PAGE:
There are some worthy initiatives trying to fill the capability gap, such as the School of Data[6], although the current beneficiaries tend to be from disciplines trying to update themselves (journalists, social scientists). More fundamentally, the exercise of capabilites is based on the ability “to choose from possible livings”. It requires a critical understanding of the present and the development of an Imaginary about possible futures.

A citizen capability approach to big open data needs a critical pedagogy that fits with technological forms of life; a combination of critical peer learning and rapid prototyping that can be called Critical Hacktivism[7]. The gains of open data are not to be found only in statistical correlations but in the critical engagement of participants in examining and questioning what represents their world inside the data machine, and having the ability to intervene on behalf of their preferred futures.  

As people engage with the data they will encounter its obstinacy and material resistance. A data scientist knows that the bulk of work is beneath the surface – cleaning and purifying the data ready for analysis and visualisation. But these glitches can also be heuristic, can surface questions about the way the categories are constructed (“are the causes of my problems really captured by the category of Troubled Family?”[8])The exercise of separating indivisible lived experience in to suitable data objects becomes political, and the next logical step is to create data that is meaningful to us as citizens, that has value to us because it is part of a process of achieving wellbeing. This is where data science meets citizen science.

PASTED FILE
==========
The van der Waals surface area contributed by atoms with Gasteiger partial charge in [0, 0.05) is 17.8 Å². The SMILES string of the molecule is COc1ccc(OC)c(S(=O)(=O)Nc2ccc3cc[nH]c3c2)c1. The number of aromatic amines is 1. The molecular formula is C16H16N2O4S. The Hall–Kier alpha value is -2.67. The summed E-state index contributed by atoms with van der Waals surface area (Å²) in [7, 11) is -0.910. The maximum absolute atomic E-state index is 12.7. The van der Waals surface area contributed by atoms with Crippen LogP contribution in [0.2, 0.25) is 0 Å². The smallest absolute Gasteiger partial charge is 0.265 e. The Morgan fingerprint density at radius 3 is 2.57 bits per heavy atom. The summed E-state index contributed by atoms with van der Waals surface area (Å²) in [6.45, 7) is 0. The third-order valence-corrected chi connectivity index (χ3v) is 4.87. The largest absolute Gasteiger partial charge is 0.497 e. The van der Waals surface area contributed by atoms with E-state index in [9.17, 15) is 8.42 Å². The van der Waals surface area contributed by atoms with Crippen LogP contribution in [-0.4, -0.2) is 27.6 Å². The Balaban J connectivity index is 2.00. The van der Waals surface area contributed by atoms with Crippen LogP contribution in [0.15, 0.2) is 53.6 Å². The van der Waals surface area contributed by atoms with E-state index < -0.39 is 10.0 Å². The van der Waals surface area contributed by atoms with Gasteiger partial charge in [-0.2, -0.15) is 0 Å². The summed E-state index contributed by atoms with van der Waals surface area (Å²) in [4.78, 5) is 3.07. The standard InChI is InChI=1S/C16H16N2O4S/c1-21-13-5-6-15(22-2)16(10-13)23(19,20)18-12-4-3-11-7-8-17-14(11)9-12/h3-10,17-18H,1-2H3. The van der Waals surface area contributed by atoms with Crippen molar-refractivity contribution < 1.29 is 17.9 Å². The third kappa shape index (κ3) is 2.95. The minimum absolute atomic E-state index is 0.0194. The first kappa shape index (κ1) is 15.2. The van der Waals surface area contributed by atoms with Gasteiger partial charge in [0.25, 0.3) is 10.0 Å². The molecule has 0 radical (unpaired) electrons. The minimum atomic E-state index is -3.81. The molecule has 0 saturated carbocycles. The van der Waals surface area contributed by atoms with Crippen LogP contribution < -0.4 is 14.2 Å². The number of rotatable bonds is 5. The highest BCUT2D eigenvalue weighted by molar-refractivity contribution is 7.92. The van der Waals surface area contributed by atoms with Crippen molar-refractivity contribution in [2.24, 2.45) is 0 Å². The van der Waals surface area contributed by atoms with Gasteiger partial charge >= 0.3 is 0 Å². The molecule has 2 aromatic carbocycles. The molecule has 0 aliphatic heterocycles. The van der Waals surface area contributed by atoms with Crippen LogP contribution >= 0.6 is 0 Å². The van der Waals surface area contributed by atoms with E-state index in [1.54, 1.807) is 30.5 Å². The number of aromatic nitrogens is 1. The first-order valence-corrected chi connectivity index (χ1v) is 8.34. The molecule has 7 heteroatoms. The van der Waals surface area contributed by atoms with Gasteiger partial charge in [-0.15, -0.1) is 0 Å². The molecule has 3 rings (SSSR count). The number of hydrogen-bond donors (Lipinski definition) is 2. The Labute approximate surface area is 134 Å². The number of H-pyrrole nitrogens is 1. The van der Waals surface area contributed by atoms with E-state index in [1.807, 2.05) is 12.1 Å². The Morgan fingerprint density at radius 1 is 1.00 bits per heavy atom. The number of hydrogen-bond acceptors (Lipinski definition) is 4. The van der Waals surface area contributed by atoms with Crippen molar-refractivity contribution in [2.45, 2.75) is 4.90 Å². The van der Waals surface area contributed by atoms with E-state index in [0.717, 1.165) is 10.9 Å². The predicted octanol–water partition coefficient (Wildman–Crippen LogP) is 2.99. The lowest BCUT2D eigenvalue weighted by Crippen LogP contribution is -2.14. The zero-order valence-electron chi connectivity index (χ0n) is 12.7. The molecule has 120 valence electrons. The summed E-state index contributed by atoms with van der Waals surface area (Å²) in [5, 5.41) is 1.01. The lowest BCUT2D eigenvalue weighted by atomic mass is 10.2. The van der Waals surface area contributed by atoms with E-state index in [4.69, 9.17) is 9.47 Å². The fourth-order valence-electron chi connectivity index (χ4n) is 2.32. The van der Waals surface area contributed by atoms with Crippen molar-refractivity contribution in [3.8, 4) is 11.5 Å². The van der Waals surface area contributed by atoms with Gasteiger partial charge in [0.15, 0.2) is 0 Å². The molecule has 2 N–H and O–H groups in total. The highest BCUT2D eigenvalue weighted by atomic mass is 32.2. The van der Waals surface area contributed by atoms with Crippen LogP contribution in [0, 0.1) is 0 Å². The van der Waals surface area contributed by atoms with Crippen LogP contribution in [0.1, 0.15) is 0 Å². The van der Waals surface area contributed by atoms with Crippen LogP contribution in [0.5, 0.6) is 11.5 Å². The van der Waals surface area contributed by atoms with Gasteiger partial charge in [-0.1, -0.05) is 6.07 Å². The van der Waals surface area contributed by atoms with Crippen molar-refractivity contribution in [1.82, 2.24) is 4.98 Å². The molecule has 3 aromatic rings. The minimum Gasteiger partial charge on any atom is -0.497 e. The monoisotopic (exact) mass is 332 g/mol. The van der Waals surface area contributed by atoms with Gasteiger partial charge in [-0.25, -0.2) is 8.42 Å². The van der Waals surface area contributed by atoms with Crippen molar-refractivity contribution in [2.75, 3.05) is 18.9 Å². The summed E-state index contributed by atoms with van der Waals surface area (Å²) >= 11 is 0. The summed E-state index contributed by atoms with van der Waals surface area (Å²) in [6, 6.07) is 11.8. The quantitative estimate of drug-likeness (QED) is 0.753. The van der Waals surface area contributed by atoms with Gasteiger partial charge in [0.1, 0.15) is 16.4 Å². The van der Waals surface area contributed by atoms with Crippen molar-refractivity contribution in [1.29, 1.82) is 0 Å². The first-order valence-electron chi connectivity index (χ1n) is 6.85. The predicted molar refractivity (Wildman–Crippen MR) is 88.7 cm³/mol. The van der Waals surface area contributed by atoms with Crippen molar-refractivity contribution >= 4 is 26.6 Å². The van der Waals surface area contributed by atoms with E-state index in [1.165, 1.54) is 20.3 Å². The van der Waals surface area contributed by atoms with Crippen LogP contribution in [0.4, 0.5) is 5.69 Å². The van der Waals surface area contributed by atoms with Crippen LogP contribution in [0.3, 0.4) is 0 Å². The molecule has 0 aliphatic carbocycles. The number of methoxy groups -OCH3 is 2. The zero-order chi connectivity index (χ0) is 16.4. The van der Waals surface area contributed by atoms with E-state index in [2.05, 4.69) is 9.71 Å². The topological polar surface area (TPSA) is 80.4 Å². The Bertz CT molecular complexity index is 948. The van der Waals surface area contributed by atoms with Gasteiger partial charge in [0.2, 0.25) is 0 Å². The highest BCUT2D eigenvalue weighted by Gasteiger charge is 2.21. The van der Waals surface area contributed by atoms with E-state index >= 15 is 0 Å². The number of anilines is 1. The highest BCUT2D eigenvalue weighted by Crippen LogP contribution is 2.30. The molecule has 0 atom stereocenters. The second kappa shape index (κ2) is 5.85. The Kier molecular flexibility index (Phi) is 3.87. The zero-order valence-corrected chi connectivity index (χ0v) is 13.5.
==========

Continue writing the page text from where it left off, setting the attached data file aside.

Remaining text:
Participatory citizen science combines techniques of data analysis and mapping with a community development methodology, enabled by the affordances of technological innovation. A citizen science project in conducted by Mapping for Change in Deptford developed a methodology for collecting noise measurements with cheap, hand-held devices that the residents of Pepys Housing Estate could use to create an online map of noise pollution in the area, as part of their campaign against an unpopular local scrapyard. At a public meeting, the community were able to present the authorities with the evidence. After professional acousticians carried out a survey that largely confirmed the results of the residents' study, the environment agency revoked the license for the scrapyard[9].